Millennials Aren’t the Enemy

It was not too long ago that Millennials were the target of jokes and outrage. Like boorish guests at a Royal Gala, they were criticized for their dress, manners, attitude and values. They were lampooned for their workplace political naiveté, their overestimation of their abilities, their short attention spans, their craving for positive feedback, and their pursuit of work/life balance. You could hear the jeers and snickers from the Boomers, while the Gen Xers were oblivious to it all, caught between the generations, still paying down their student loans. The Millennials had arrived like aliens from a bad movie, itching to take over the world from the Boomers, but lacking awareness and nuance. Above all, they lacked power.

Now, five years later, the war between the generations is over. They won and we lost. Now we are working for them if we are lucky enough to be working at all. What happened?

The Millenials got older and smarter and the Boomers just got older. To be sure, there are still some Millenials bouncing around from job to job, looking for “meaning” and “relevance”. But equally, there are also cadres of Boomers lumbering from one layoff to the next, muttering about how employers prefer youth to experience. Maybe so, they are just not interested in your experience.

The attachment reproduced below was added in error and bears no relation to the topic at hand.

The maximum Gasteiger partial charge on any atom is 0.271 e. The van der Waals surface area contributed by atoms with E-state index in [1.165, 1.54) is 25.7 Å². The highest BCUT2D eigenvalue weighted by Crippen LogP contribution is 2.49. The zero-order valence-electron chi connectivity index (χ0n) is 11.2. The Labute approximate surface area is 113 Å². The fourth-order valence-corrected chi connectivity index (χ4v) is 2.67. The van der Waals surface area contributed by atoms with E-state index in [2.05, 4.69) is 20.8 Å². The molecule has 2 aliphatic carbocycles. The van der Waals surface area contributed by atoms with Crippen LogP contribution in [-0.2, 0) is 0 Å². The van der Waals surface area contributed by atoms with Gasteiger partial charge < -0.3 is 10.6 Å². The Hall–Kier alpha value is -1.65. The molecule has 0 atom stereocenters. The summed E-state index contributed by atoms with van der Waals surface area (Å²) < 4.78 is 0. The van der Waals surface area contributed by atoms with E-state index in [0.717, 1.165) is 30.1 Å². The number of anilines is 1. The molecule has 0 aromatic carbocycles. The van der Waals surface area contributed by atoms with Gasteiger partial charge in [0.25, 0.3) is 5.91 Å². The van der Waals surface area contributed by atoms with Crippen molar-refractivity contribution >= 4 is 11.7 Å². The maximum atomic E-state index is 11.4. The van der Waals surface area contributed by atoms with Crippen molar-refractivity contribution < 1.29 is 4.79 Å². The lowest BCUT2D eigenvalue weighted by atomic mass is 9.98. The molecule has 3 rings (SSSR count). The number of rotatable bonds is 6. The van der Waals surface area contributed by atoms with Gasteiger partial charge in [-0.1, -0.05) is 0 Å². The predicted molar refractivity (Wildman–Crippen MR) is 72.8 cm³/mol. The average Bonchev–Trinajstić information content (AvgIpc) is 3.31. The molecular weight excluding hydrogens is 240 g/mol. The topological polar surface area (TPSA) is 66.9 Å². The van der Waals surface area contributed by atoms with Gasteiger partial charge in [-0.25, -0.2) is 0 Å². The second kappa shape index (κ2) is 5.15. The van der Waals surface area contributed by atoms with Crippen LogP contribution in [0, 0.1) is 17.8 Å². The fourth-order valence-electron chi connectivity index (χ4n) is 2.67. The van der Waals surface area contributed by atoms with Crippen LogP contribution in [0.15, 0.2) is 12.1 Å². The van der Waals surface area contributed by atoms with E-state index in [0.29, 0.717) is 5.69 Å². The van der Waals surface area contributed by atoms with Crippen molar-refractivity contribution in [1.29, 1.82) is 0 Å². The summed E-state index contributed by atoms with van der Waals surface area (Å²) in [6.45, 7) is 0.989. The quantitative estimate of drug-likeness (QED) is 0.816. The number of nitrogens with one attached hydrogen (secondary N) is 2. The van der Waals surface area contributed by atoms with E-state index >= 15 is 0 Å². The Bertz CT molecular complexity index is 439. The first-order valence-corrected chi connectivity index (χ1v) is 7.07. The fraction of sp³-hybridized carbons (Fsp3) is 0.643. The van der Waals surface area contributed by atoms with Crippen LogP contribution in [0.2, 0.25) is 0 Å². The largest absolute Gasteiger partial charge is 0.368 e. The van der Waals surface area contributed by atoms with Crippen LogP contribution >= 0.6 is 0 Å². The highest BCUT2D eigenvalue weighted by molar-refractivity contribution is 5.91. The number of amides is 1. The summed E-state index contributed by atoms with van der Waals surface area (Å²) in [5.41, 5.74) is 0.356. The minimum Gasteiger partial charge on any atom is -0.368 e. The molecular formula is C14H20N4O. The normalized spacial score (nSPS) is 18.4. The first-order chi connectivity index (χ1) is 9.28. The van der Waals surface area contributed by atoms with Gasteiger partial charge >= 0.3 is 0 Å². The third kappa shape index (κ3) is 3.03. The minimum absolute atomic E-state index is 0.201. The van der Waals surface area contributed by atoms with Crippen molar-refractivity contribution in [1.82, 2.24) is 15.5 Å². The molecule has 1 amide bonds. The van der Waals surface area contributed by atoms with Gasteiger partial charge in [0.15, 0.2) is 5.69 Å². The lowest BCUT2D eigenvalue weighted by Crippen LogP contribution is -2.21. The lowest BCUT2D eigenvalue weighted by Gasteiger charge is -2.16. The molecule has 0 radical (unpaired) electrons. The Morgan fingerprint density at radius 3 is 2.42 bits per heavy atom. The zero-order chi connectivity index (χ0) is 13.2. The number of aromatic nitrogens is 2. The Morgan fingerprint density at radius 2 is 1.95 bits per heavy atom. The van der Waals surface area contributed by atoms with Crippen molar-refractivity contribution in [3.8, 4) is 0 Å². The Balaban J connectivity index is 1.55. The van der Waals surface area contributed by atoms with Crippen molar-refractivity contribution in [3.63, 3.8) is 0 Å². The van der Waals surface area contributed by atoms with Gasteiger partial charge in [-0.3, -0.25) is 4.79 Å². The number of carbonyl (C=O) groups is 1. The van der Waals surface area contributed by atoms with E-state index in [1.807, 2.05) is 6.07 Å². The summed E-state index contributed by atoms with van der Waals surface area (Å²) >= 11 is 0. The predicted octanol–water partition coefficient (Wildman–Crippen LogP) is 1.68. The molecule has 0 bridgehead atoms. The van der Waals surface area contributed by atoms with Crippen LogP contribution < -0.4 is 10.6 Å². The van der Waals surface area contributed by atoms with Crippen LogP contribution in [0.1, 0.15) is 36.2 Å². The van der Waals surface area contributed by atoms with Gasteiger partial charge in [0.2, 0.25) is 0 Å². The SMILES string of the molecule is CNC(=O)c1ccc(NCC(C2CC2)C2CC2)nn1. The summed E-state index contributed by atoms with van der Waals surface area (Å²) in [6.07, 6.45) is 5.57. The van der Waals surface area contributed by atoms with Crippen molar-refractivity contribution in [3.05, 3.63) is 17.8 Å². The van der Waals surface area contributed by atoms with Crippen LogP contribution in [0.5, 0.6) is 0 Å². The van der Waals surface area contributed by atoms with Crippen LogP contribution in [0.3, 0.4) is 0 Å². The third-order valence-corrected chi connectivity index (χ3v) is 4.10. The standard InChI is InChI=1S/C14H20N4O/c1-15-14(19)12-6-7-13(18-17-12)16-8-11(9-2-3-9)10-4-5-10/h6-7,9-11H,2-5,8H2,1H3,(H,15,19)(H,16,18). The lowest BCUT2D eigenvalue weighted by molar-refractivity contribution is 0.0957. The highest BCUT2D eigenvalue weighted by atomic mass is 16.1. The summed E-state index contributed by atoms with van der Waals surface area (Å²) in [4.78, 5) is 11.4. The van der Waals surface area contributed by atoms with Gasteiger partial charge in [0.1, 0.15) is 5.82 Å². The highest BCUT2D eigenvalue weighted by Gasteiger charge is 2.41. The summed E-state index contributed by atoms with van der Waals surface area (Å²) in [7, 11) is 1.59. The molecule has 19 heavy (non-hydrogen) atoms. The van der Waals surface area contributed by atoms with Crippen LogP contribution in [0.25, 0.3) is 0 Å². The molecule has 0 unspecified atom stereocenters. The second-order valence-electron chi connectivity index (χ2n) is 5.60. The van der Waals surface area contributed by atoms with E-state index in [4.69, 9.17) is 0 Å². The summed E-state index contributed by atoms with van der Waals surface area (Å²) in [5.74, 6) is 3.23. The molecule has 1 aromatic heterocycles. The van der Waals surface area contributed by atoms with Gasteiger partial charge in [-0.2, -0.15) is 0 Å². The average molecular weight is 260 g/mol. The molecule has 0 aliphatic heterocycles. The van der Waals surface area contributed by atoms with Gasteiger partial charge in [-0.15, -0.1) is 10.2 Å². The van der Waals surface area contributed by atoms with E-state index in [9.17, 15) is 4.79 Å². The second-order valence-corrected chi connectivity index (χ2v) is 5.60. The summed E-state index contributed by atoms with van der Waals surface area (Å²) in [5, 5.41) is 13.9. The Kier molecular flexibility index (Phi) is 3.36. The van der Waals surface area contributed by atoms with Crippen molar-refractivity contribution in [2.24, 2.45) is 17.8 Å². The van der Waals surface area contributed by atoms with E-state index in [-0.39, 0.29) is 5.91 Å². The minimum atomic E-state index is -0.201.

Welcome to the Brave New Workplace of 2015, comprised of smart Millenials, seasoned Gen Xers, and wise Boomers, all working side by side, interacting in a complex web of reporting relationships that is constantly shifting and changing. Everyone is accountable, yet no one seems to be in charge.

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Jack Muskat, PhD
WRITTEN BY
Jack Muskat
Jack Muskat, Ph.D., is a Toronto-based Organizational Psychologist, writer and lecturer with over 25 years consulting and business experience with individuals and organizations. He advises senior executives and managers around selection and developmental planning. Dr. Muskat is an acknowledged expert on issues relating to organizational culture and leadership, succession planning and strategic management. He also teaches courses on leadership and negotiations at the Schulich School of Business.
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